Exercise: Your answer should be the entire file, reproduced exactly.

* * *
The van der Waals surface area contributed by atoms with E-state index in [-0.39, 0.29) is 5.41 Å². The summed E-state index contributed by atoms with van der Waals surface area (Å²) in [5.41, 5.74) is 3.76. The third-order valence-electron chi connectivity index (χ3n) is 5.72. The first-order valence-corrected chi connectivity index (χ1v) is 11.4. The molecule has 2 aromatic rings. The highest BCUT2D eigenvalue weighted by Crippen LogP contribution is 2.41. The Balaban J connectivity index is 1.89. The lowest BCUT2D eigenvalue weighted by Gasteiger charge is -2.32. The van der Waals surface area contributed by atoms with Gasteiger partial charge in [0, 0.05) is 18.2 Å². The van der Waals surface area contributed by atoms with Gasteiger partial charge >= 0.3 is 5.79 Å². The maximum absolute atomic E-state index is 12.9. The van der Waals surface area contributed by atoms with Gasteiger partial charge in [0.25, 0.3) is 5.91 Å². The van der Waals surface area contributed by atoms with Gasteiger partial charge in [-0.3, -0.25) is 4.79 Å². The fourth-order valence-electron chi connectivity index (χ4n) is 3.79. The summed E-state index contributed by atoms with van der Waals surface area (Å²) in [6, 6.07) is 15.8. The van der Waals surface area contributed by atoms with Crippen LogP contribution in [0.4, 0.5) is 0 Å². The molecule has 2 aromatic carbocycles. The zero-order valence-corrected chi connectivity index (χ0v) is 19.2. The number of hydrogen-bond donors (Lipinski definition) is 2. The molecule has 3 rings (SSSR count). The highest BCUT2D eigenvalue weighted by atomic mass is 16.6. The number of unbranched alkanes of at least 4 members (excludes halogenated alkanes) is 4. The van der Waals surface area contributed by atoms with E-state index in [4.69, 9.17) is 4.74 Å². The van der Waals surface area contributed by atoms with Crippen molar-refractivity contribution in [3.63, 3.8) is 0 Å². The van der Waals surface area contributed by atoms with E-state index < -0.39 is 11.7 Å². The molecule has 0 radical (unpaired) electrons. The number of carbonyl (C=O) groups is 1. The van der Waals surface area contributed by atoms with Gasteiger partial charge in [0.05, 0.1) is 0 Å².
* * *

The van der Waals surface area contributed by atoms with E-state index in [-0.39, 0.29) is 5.41 Å². The summed E-state index contributed by atoms with van der Waals surface area (Å²) in [5.41, 5.74) is 3.76. The third-order valence-electron chi connectivity index (χ3n) is 5.72. The first-order valence-corrected chi connectivity index (χ1v) is 11.4. The molecule has 2 aromatic rings. The highest BCUT2D eigenvalue weighted by Crippen LogP contribution is 2.41. The Balaban J connectivity index is 1.89. The lowest BCUT2D eigenvalue weighted by Gasteiger charge is -2.32. The van der Waals surface area contributed by atoms with Gasteiger partial charge in [0, 0.05) is 18.2 Å². The van der Waals surface area contributed by atoms with Gasteiger partial charge >= 0.3 is 5.79 Å². The maximum absolute atomic E-state index is 12.9. The van der Waals surface area contributed by atoms with Gasteiger partial charge in [0.25, 0.3) is 5.91 Å². The van der Waals surface area contributed by atoms with Gasteiger partial charge in [-0.3, -0.25) is 4.79 Å². The fourth-order valence-electron chi connectivity index (χ4n) is 3.79. The summed E-state index contributed by atoms with van der Waals surface area (Å²) in [6, 6.07) is 15.8. The van der Waals surface area contributed by atoms with Crippen LogP contribution in [0.4, 0.5) is 0 Å². The molecule has 2 aromatic carbocycles. The zero-order valence-corrected chi connectivity index (χ0v) is 19.2. The number of hydrogen-bond donors (Lipinski definition) is 2. The molecule has 3 rings (SSSR count). The highest BCUT2D eigenvalue weighted by atomic mass is 16.6. The number of unbranched alkanes of at least 4 members (excludes halogenated alkanes) is 4. The van der Waals surface area contributed by atoms with E-state index in [4.69, 9.17) is 4.74 Å². The van der Waals surface area contributed by atoms with Crippen molar-refractivity contribution in [3.63, 3.8) is 0 Å². The van der Waals surface area contributed by atoms with E-state index < -0.39 is 11.7 Å². The molecule has 0 radical (unpaired) electrons. The number of carbonyl (C=O) groups is 1. The van der Waals surface area contributed by atoms with Gasteiger partial charge in [0.05, 0.1) is 0 Å².